The development of vaccines and antibiotics is one of the most significant milestones in the history of medicine. Many life-threatening epidemics have lost their horror and life expectancy has risen as a result. Does homeopathy have a rightful place in the treatment of infectious disease in view of this indisputable success of scientific medicine? The cases in this issue of SPECTRUM offer an unequivocal answer to this provocative question. The many patients in these cases were not helped by antibiotics alone. When infections of the sinuses, bronchi or bladder recur despite repeated antibiotic treatment, another approach is required. Homeopathy is not directed against the pathogen, rather it strengthens the terrain, milieu, immune system or the body‘s defenses and vital force. It therefore has a special role to play in the treatment of chronic recurrent infections, especially when antibiotics have failed.

A typical indication is chronic sinusitis. Karim Adal and Heiner Frei present two similar cases involving many years of suffering and ineffective treatment with antibiotics, corticosteroids, antihistamines and even surgical interventions. The two Swiss homeopaths follow very different paths – the sensation method and polarity analysis – to arrive at constitutional remedies that promptly relieve the patient‘s symptoms, leading to complete healing. Frei’s successful treatment is even documented with computer tomography. Like chronic sinusitis, recurrent urinary tract infections are also a bane of conventional medicine. Trisha Curtis reports on the special value of Populus tremuloides for this illness and notes that Jan Scholten’s plant theory can retrospectively confirm her prescription. With virus infections, the targeted strengthening of the vital force and therefore the immune system has a special role to play due to the lack of alternatives. For the human papillomavirus infection, the gynecologist Ute Bullemer shows how treatment with homeopathic sycotic remedies such as Thuja or Acidum nitricum not only causes the condylomas to disappear but can also help normalize pathological cervical smears with dysplasia. The Indian authors from the homeopathic academy “The Other Song” in Mumbai are similarly successful in their treatment of the herpes virus.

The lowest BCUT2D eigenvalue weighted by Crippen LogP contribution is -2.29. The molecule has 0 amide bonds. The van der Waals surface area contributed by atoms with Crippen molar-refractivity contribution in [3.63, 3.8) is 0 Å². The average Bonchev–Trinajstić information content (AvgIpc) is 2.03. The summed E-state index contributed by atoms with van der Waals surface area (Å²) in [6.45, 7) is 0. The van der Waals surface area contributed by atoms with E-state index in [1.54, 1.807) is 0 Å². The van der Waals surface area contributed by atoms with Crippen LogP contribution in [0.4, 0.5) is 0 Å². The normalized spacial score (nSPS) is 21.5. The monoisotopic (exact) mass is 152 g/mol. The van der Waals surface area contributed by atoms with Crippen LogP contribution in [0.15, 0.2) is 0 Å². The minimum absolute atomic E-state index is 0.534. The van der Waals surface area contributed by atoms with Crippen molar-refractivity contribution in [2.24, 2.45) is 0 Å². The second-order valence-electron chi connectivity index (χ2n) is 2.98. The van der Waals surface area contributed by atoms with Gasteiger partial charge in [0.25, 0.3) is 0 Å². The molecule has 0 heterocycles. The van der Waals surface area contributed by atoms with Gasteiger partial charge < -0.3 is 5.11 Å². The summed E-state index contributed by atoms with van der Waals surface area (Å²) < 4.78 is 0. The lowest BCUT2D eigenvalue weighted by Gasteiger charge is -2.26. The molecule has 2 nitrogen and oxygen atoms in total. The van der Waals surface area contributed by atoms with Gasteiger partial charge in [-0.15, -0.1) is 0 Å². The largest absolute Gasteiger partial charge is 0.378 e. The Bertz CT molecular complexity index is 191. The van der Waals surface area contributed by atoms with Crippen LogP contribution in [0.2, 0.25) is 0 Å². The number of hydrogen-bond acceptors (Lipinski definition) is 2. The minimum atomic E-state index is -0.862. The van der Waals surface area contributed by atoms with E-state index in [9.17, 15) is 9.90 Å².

Particularly in the developing world, homeopathy is also used for infectious diseases that are solely treated with antibiotics in Europe. This is true, for example, in India of tuberculosis, which often appears there in a multi-resistant form. Many of those affected do not respond to standard treatments or they suffer massive side effects from the powerful drugs of last resort – or they simply cannot afford them. Dinesh Chauhan’s case clearly illustrates the promise of homeopathy in such situations. His case shows the use of a reptile remedy, as do the three cases from Susan Sonz. Originally intended for publication in the previous SPECTRUM issue on Reptiles, these cases beautifully illustrate the homeopathic treatment of various deep-seated disorders, including chronic cystitis. Comparable with tuberculosis in India, though on an even larger scale, is the problem of the HIV virus in Africa. There, too, people are becoming more experienced in the use of homeopathy and SPECTRUM has already reported several times on Jeremy Sherr’s dedication in this area. In our current issue, Jan Scholten describes his pilot study with AIDS patients in Africa using a homeopathic complex remedy which is given in many cases alongside antiretroviral medication. A pronounced increase in the vital force was accompanied by a noticeable reduction in opportunistic infections. Kate Birch, with her extensive experience in the treatment and prevention of infectious diseases, describes the importance of infections for the development of the immune system, and various homeopathic approaches to infections, as well as the issue of vaccine damage.

Whereas nowadays homeopaths are frequently disqualified from treating epidemics such as tuberculosis or AIDS, it was precisely the success of homeopathic treatment of an equally deadly plague, cholera, that helped homeopathy to a breakthrough in the 19th century. We highlight this episode in medical history to plead for constructive cooperation between conventional medicine and homeopathy in the treatment of epidemics. With the genius epidemicus already described by Hahnemann, we have the potential to target the patients’ bodily defenses at an early point in the outbreak of infectious disease. Franz Swoboda discusses the costs and benefits of using the genius epidemicus based on his experience with Antimonium tartaricum and the mycoplasm nosodes. In the best-case scenario, this even helps us find the simillimum for a chronically ill patient. But even without such strokes of luck, homeopathy has earned its rightful place in the treatment of both acute and chronic infections.